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Prophylactic vitamin K for vitamin K deficiency bleeding in neonates

Vitamin K injection can prevent hemorrhagic disease of the newborn. Vitamin K helps the blood to clot but the body's capacity to store it is very low. Hemorrhagic disease of the newborn (HDN) is caused by a deficiency of Vitamin K in newborns and results in life‐threatening bleeding in an infant in the first hours to months of life. Classic HDN occurs on days one to seven and late HDN occurs from week two to 12. Some Vitamin K comes from the placenta but it is not always enough. The review of randomized trials found that a single injection of Vitamin K prevents classic HDN.

Cochrane Database of Systematic Reviews: Plain Language Summaries [Internet] - John Wiley & Sons, Ltd.

Version: 2009

Vitamin K antagonists versus antiplatelet therapy after transient ischaemic attack or minor ischaemic stroke of presumed arterial origin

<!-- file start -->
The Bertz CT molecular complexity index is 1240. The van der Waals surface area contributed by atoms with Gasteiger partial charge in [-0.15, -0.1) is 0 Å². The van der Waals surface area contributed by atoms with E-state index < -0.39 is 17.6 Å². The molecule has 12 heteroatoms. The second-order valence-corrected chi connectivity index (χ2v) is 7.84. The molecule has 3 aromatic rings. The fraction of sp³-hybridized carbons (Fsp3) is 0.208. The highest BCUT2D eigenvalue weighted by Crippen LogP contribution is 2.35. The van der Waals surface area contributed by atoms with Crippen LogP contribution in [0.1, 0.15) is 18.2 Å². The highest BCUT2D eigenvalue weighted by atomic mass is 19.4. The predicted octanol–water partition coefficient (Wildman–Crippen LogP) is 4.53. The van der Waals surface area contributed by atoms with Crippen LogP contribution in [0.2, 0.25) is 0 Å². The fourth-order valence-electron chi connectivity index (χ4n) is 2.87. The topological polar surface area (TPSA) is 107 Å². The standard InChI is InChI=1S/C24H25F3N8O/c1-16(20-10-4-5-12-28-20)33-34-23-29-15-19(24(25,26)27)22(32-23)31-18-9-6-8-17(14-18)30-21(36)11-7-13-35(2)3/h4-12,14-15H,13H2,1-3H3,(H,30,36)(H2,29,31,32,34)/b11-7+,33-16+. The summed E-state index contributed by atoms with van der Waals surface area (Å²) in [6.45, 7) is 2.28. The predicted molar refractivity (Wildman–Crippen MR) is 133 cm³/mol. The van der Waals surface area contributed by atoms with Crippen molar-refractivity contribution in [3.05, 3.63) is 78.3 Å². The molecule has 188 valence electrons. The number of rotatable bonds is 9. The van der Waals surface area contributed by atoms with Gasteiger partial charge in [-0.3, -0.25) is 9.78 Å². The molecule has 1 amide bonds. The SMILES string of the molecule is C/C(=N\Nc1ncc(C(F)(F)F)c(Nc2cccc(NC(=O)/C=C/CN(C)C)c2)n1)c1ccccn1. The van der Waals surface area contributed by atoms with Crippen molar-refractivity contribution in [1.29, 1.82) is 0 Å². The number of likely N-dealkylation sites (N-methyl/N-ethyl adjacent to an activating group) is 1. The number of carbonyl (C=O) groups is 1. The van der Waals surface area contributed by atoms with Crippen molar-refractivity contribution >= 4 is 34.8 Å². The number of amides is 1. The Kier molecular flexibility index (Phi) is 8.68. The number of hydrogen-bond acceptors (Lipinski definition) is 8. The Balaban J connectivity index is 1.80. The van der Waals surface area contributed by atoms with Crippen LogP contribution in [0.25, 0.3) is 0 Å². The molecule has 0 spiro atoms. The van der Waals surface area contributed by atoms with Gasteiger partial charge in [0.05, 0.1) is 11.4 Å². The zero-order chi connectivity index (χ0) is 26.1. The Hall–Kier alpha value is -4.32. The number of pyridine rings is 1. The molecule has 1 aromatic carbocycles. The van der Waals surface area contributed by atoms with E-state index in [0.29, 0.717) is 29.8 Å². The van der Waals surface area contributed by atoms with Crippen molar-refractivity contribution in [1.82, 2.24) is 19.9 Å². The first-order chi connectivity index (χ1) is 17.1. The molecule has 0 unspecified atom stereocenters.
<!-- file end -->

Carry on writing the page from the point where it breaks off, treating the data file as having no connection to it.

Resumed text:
People who have a stroke due to a blockage of an artery have a higher risk of having another possibly fatal stroke, or a heart attack. Treatment with antiplatelet drugs (like aspirin) definitely reduces this risk. Blood thinning treatment (anticoagulation by vitamin K antagonists) was believed to provide added protection. We reviewed eight trials involving 5762 participants that compared anticoagulants with antiplatelet agents for preventing recurrent stroke and found no benefit of low intensity anticoagulation over aspirin, and an increased risk of bleeding with high intensity anticoagulation.

Cochrane Database of Systematic Reviews: Plain Language Summaries [Internet] - John Wiley & Sons, Ltd.

Version: 2013

Vitamin K for upper gastrointestinal bleeding in people with acute or chronic liver diseases